We’ve never really had a film that made an international impact. Though, we could really use one right now. Film has the capacity to shake-up cultural divides within 90 minutes. The images, starkly opposite of the stereotype is enough of a jolt, but when the film itself is a piece of quality art it can travel further in the world. That is into the hearts of millions of people.

We do not need to produce art for the sole sake of creating a national image. We need art that should first speak truthfully to our people, by our own high standards. Breaking our own norms. Just like the Iranian New Wave Cinema Movement: movies with a story, cinematography with depth, an artistic movement that has integrity. We need to find our own integrity. We need our own people to find hope. The world will follow.

It’s time for the world to see us from our eyes.
Beenisch Tahir The author has graduated from the London School of Economics, London with an Msc in Social Policy and Development and she is a development professional in communications. Head of the LSE Alumni Chapter in Islamabad. Writing for a hobby. She tweets as @Beenisch (twitter.com/Beenisch)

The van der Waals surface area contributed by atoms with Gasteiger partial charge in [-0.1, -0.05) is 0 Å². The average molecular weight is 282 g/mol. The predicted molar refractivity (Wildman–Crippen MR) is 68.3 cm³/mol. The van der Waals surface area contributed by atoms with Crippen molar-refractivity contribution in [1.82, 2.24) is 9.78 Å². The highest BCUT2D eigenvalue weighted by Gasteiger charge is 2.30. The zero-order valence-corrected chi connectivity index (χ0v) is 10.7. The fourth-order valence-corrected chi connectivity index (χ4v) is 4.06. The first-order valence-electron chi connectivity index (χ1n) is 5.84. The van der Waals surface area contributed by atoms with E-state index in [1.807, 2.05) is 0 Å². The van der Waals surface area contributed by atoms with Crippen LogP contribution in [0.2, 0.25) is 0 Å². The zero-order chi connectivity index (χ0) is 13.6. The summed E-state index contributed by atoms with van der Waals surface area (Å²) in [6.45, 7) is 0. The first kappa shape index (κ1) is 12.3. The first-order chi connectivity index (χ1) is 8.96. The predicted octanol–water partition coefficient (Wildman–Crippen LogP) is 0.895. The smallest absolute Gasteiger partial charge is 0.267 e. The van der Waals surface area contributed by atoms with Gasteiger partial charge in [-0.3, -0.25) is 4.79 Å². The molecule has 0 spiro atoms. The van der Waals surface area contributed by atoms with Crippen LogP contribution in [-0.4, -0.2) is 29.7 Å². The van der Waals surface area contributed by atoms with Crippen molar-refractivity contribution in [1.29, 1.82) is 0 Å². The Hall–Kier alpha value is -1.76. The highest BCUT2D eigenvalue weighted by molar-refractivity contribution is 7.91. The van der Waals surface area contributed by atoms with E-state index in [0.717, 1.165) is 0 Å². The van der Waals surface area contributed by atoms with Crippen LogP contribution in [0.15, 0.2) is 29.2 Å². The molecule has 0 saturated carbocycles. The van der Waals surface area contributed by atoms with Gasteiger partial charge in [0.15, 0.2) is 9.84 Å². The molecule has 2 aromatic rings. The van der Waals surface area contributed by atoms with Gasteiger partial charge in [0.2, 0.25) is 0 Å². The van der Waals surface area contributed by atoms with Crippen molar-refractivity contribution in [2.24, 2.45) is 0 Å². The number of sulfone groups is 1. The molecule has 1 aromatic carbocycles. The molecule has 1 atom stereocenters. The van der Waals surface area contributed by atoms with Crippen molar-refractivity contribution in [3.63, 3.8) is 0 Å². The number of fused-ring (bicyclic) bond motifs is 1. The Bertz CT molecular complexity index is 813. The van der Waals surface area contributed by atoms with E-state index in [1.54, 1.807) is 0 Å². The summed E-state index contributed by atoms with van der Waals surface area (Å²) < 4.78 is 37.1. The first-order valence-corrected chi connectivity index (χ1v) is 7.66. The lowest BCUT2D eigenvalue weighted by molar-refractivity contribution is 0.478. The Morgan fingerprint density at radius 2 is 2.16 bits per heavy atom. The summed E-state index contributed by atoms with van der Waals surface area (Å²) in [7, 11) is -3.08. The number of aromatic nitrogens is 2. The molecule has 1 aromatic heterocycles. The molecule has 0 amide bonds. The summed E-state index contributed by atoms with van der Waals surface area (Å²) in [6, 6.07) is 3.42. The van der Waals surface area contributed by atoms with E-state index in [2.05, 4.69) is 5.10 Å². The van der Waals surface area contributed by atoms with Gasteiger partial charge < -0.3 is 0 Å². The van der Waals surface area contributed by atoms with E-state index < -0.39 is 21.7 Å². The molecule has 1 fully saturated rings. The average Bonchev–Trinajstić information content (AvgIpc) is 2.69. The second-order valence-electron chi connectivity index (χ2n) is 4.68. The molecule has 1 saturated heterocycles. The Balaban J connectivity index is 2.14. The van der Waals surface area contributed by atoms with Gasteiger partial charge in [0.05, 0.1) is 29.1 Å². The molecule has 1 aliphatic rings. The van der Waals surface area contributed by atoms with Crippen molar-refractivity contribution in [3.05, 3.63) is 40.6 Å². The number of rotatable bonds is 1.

The views expressed by the writer and the reader comments do not necassarily reflect the views and policies of the Express Tribune.


M. SaleemRaikodi | 13 years ago | Reply Its a well introspected article. There has never been a clash of culture and tradition between India and Paksitan but a distressful political one. Artists and cultural exchages are much sought after even inspite of such institutional hatred between the two. Specially for Pakistan, it is imperative for it to go an extra mile to shake hands perhaps grudingly as both the parties have so much brimstone of bad stories to tell. This is say just because what you gain in cooperation you wont in confrontation.
Nida | 13 years ago | Reply @ritu: You got the wrong impression my friend. The writer is asking Pakistan to develop a positive image not through Indian stage but by promoting Pakistan arts and culture in the world. Basically the writer is asking to project soft image of Pakistan which the international media never captures.